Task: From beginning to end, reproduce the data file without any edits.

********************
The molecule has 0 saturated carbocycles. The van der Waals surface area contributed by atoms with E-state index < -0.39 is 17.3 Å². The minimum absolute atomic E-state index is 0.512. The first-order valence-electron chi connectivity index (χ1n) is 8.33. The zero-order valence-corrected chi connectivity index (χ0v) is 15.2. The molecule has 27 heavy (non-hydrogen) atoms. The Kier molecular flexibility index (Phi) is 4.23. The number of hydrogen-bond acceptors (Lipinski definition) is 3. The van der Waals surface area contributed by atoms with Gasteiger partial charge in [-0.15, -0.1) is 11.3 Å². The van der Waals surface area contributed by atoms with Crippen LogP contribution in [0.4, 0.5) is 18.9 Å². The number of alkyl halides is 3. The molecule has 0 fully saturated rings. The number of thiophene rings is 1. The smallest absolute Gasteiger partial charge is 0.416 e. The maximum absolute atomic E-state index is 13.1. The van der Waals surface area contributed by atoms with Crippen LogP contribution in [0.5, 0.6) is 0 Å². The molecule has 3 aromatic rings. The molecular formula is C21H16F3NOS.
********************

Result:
The molecule has 0 saturated carbocycles. The van der Waals surface area contributed by atoms with E-state index < -0.39 is 17.3 Å². The minimum absolute atomic E-state index is 0.512. The first-order valence-electron chi connectivity index (χ1n) is 8.33. The zero-order valence-corrected chi connectivity index (χ0v) is 15.2. The molecule has 27 heavy (non-hydrogen) atoms. The Kier molecular flexibility index (Phi) is 4.23. The number of hydrogen-bond acceptors (Lipinski definition) is 3. The van der Waals surface area contributed by atoms with Gasteiger partial charge in [-0.15, -0.1) is 11.3 Å². The van der Waals surface area contributed by atoms with Crippen LogP contribution in [0.4, 0.5) is 18.9 Å². The number of alkyl halides is 3. The molecule has 0 fully saturated rings. The number of thiophene rings is 1. The smallest absolute Gasteiger partial charge is 0.416 e. The maximum absolute atomic E-state index is 13.1. The van der Waals surface area contributed by atoms with Crippen LogP contribution in [0.5, 0.6) is 0 Å². The molecule has 3 aromatic rings. The molecular formula is C21H16F3NOS.